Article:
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The Lei Áurea (Portuguese pronunciation: [ˈlej ˈawɾiɐ]; from Portuguese: Golden Law), adopted on May 13, 1888, was the law that abolished slavery in Brazil. It was signed by Isabel, Princess Imperial of Brazil (1846–1921), an opponent of slavery, who acted as regent to Emperor Pedro II, who was in Europe.
|General Assembly of the Empire of Brazil|
|Enacted by||General Assembly of the Empire of Brazil|
|Passed||12 May 1888|
|Enacted||13 May 1888|
|Signed by||Isabel, Princess Imperial of Brazil|
|Introduced by||Rodrigo Augusto da Silva|
The Lei Áurea was preceded by the Rio Branco Law of September 28, 1871 ("the Law of Free Birth"), which freed all children born to slave parents, and by the Saraiva-Cotegipe Law (also known as "the Law of Sexagenarians"), of September 28, 1885, that freed slaves when they reached the age of 60.
The text of the Lei Áurea was brief:
Art. 1.º: É declarada extinta desde a data desta lei a escravidão no Brasil.
Art. 2.º: Revogam-se as disposições em contrário.
(Article 1: From the date of this law, slavery is declared extinct in Brazil.
Article 2: All dispositions to the contrary are revoked.)
The succinctness of the law was intended to make clear that there were no conditions of any kind to the freeing of all slaves. However, it did not provide any support to either freed slaves or their former owners to adjust their lives to their new status: slave owners did not receive any state indemnification, and slaves did not receive any kind of compensation from owners or assistance from the state.
Before the abolition of slavery, slaves were prohibited from owning assets or receiving an education; but after being freed, former slaves were left to make their own way in the world. Without education or political representation, former slaves struggled to gain economic and social status in Brazilian society.
The Lei Áurea was authored by Rodrigo A. da Silva, then Minister of Agriculture (in the Cabinet headed by Prime Minister João Alfredo Correia de Oliveira) and member of the Chamber of Deputies, and, after passing both houses of the National Assembly (Assembléia Geral), it was sanctioned by Isabel, Princess Imperial of Brazil (1846–1921), who was Regent at the time, while her father, Emperor Dom Pedro II, was in Europe.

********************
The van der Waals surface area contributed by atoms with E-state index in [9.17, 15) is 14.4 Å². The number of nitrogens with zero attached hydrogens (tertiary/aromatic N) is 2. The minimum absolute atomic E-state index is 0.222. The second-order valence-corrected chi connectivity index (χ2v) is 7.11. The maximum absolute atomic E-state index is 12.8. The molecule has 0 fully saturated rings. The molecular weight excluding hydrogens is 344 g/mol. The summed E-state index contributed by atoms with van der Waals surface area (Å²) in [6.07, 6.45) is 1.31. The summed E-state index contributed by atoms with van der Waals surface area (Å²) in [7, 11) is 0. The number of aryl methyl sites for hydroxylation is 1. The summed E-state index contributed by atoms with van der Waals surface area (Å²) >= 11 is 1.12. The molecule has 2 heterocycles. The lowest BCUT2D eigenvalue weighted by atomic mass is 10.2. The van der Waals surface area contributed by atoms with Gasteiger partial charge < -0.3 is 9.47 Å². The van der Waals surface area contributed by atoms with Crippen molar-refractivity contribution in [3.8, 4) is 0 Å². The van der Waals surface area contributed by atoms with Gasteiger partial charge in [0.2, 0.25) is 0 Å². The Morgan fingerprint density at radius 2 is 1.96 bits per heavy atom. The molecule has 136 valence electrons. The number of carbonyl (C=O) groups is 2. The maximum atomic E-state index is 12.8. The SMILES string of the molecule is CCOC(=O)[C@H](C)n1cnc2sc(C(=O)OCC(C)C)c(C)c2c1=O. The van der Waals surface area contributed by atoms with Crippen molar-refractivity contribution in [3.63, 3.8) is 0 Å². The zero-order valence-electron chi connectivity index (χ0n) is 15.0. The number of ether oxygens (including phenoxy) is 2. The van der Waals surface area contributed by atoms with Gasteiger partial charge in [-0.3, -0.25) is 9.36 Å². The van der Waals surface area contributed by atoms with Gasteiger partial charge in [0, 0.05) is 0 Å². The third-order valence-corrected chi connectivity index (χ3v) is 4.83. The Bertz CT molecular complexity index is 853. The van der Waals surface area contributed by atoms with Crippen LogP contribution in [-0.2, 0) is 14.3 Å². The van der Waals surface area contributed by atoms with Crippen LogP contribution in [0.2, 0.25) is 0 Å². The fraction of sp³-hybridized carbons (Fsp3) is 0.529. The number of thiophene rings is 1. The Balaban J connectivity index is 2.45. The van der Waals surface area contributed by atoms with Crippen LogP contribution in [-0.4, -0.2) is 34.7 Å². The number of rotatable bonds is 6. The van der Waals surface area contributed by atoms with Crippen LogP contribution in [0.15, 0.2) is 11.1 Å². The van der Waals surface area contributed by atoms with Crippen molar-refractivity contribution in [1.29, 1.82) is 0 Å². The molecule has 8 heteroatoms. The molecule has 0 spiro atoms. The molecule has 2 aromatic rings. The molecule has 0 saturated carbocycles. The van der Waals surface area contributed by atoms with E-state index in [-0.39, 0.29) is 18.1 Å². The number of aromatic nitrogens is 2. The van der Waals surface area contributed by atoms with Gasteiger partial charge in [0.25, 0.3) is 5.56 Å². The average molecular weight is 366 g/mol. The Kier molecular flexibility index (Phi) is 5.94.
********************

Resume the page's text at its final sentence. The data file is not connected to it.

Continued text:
The Golden Law was signed by the Princess Imperial and countersigned by Rodrigo A. da Silva, in his capacity as Minister of Agriculture. Princess Isabel (who was a staunch supporter of the abolitionist movement) was awarded the "Golden Rose" by Pope Leo XIII and Minister Rodrigo A. da Silva received honors from the Vatican, France and Portugal. In August 1888 Rodrigo A. da Silva went on to be chosen for a lifetime seat in the Senate of the Empire.
Aside from the activities of abolitionists, there were a number of reasons for the signing of the law: slavery was no longer profitable, as the wages of European immigrants, whose working conditions were poor, cost less than the upkeep of slaves, and the decline in the arrival of new slaves – Brazil was the last country in the Western world to abolish slavery.
The Lei Áurea had other consequences besides the freeing of all slaves; without slaves and lacking workers, the plantation owners (fazendeiros) had to recruit workers elsewhere and thus organized, in the 1890s, the Sociedade Promotora de Imigração ("Society for the Promotion of Immigration)". Another effect was an uproar among Brazilian slave owners and upper classes, resulting in the toppling of the monarchy and the establishment of a republic in 1889 – the Lei Áurea is often regarded as the most immediate (but not the only) cause of the fall of monarchy in Brazil.
- Candido, M. P. (2007). "Lei Áurea". Encyclopedia of emancipation and abolition in the Transatlantic world. London, United Kingdom: Routledge.
- Schwartz, Stuart B. (1996). Slaves, Peasants, and Rebels Reconsidering Brazilian Slavery. University of Illinois Press. p. 1. ISBN 978-0-252-06549-1.
- "The "Golden Law" Abolishing Slavery in Brazil". Encyclopedia of emancipation and abolition in the Transatlantic world. London, United Kingdom: Routledge. 2007.
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